2014 V/N Rally in Oregon: Trip Summary

Trip Theme: National Skinnie Winnie Rally

Total Miles1,472 miles

Number of Nights: 11

Average Camping Fee: 36.26 (but that included 6 nights of VERY nice resort camping!)

Trip Overview:

May 16: First night out, as usual, only a few hours away. Tried Cal-Expo in Sacramento; only so-so. We tried it based on glowing reviews (and dog park, which isn't very big), but think we'll stay with the Sacto KOA for northbound trips.

May 17: What are the odds? Pulled into Friendly RV in Weed, CA rather late in the day for us because we spent most of the day in Redding at Camping World, trying to get a leak repaired. Campground was practically empty. Manager puts us in a site next to another V/N. Guess who's in that RV? Our rally co-hosts, who then proceed to make us dinner! Such a happy coincidence.

May 18: Had another great visit to Medford and the Jacksonville area. Stocked up on rally food (and Abecela Tempranillo!) at Costco, visited the city dog park again, and met up with an old friend for cheese tasting and lunch at the Rogue Creamery. Wow--that smoked blue cheese is going to be a hit when we give it for Christmas this year. Laid up short of the rally site at Valley of the Rogue State Park--a very nice park just off I-5.

May 19-23: The View/Navion National Rally at Seven Feathers RV Resort. A few pix:

Lisa and co-host chilling before the first presentation of the rally

Lynn and Claudia's collection of V/N rally stickers

Co-host Dave introducing Russ Garfin of Winnebago Industries

Russ explaining the new 2015 line up and taking heat from the assembled owners over various product design choices (!).

The first night's entertainment: native drummers.

And, yes, this one WAS an intruder in our line up. (He snagged a cancellation's spot.)

May 23-24: Turtle Rock Resort at Gold Beach, Oregon. An awesome idea for an RV park: private deck with a BBQ and hot tub in our site, plus an easy walk to the beach (and the turtle rock):

May 25: Crossed the Trinity Alps. Quite the winding and hilly experience. Didn't see Bigfoot, but we did luck into a great $10/night spot right on the high-water Trinity River on a holiday weekend. Gorgeous! Had to keep the leash on Bago, though, as that river was really rushing. Had to reel him in once when he went too far in....

Pretty nice spot for dinner and a fire. I liked this campground's strategy on firewood: $5 for as much as you could haul in the provided wheelbarrow.

May 26: Laid up close to home at Casa de Fruta RV Resort because we needed to dump and wanted to get home early in the day to unload, not in the evening when exhausted. Campground was a nightmare after the 3-day weekend, though. Trash everywhere (which of course Bago found and ate.....).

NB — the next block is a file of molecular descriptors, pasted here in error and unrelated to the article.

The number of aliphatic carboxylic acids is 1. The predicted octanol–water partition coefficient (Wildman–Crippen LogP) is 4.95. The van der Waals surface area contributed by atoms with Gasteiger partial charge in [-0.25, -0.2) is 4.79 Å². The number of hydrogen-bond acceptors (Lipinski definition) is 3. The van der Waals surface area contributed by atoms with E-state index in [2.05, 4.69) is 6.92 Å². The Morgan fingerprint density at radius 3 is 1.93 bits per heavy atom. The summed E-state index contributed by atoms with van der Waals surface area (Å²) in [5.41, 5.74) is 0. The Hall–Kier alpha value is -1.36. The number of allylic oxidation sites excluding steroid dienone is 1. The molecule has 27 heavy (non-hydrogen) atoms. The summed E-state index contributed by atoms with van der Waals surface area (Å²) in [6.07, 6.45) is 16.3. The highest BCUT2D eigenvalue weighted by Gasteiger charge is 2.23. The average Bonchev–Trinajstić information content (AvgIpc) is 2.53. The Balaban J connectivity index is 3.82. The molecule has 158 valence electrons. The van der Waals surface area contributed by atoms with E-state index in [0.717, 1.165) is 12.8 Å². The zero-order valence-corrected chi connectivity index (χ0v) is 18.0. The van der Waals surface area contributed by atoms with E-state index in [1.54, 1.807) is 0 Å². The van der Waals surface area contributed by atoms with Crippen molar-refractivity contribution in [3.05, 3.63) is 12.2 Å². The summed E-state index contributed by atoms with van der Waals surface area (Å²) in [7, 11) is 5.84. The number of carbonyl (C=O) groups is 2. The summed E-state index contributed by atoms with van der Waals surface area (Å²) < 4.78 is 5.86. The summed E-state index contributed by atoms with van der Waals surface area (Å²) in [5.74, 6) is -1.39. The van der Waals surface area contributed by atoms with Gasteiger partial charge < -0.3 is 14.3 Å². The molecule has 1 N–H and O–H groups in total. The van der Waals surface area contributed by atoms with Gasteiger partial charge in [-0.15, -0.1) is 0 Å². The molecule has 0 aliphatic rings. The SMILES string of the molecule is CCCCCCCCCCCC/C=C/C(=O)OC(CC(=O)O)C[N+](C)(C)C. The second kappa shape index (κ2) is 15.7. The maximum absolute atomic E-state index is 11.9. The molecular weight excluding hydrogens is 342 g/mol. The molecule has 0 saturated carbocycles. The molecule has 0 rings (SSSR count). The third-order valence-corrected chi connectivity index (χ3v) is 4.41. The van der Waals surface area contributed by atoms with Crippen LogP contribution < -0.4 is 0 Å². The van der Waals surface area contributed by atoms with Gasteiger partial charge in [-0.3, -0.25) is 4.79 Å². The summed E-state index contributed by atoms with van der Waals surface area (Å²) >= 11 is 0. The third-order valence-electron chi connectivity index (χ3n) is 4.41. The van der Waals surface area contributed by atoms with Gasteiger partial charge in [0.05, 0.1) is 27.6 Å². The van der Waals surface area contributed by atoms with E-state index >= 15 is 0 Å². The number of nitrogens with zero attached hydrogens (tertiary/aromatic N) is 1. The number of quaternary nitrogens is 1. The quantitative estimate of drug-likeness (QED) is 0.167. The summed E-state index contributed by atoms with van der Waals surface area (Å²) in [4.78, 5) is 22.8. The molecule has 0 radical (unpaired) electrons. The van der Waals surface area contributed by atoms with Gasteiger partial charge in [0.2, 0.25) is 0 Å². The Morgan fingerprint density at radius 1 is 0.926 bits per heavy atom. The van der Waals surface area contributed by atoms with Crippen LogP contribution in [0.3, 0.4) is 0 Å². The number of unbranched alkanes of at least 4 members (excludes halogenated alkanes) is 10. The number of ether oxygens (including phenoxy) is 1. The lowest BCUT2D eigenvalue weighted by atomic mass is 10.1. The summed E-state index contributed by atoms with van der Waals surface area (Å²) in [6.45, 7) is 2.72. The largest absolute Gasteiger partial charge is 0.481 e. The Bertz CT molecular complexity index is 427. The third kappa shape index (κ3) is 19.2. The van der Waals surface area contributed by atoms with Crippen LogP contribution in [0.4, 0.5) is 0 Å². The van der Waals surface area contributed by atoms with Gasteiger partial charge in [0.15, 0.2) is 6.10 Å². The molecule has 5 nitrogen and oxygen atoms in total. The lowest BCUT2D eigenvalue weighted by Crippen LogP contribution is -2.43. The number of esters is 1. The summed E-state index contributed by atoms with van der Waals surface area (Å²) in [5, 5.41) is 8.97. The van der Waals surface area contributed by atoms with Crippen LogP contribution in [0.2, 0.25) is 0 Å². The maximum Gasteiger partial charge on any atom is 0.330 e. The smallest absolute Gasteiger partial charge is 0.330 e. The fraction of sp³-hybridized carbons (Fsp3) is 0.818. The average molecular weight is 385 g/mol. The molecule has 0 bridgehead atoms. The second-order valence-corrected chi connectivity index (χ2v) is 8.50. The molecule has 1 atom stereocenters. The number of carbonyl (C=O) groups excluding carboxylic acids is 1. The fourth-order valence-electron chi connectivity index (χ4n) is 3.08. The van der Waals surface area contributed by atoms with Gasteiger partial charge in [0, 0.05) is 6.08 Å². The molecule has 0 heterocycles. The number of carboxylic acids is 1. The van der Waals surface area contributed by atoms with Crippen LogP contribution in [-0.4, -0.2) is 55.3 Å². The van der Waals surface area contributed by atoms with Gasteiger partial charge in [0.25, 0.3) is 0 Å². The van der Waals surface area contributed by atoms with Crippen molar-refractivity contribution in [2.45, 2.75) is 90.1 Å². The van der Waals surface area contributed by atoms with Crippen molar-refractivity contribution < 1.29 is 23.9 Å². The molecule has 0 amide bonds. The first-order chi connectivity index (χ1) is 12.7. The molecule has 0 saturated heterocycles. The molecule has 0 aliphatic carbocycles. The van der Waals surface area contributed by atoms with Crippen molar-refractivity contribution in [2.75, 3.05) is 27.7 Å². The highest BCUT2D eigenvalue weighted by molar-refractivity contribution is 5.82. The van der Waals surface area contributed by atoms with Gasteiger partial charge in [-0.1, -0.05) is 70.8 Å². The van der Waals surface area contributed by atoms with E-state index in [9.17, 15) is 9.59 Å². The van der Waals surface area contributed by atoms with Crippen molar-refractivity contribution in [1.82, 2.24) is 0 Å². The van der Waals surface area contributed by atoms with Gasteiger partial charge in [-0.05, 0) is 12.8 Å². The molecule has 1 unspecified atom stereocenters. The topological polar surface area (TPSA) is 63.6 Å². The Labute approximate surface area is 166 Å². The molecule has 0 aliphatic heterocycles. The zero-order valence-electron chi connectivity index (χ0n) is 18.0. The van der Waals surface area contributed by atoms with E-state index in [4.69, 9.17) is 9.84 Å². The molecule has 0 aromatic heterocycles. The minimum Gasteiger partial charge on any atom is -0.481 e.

New Parks: While we liked the BLM campground in Douglas, I'm not sure we want to drive that road again! Next time, for some mountain experience, we'll try the campgrounds in the Whiskeytown NRA, which isn't too far off I-5. And of course we'd go back to Seven Feathers again (and probably will in September of this year).

RV Maintenance: Oy, the darn gray tank leak that we thought we had fixed, after spending many hours at the Redding Camping World. We had to manage that leak the whole darn trip. So much for trying a new RV repair place in Salinas before this trip; that fellow did fix one problem, but caused this other one....

Novel Medical Treatment: I think this speaks for itself.

Quartzsite: We Finally Made It!

January 2014
On our way down to the annual View/Navion Tech rally in Quartzsite (which I have managed to avoid for 5 years now), we had a CEL (check engine light) come on. Now, going to a Tech Rally, where all the engineer types are, is a good time to have a CEL. Because the light was on solid, not flashing, we knew it was OK to drive, so we carried on to Q after overnighting in Palm Desert (Sam's Family Spa--not a place I wish to return). Had a fun two days in Q, but that was quite enough (good Lord, the number of RVs has to bee seen to be believed. Look here.) then hotfooted it back (Q thru LA to Morro Bay, then Morro Bay to home) so that we could get the CEL addressed by Mercedes the DAY before our warranty expired. Good thing, too, as a glow plug needed to be replaced, and we've heard that this can be pricey.

Missed the Yuma detour to see Uncle Joe, though :-(  Happy to have scored some awesome Santa Maria BBQ this time, though. Must go back (if we could remember its name, doggone it)--it was off 101 along Highway 1 toward Morro Bay. Very nice young people running it. Found it via Yelp (but cannot find it again!).

RV Rally Scouting Trip #2

After striking out last summer finding an RV rally site in the Rockies, we decided to check out Seven Feathers RV Resort Campground in Canyonville, Oregon, based on a number of fellow Skinnie Winnie recommendations.

Trip Route:

  • Home to Sacramento (the West Sacramento KOA--only OK, as KOAs are, but nice dog park)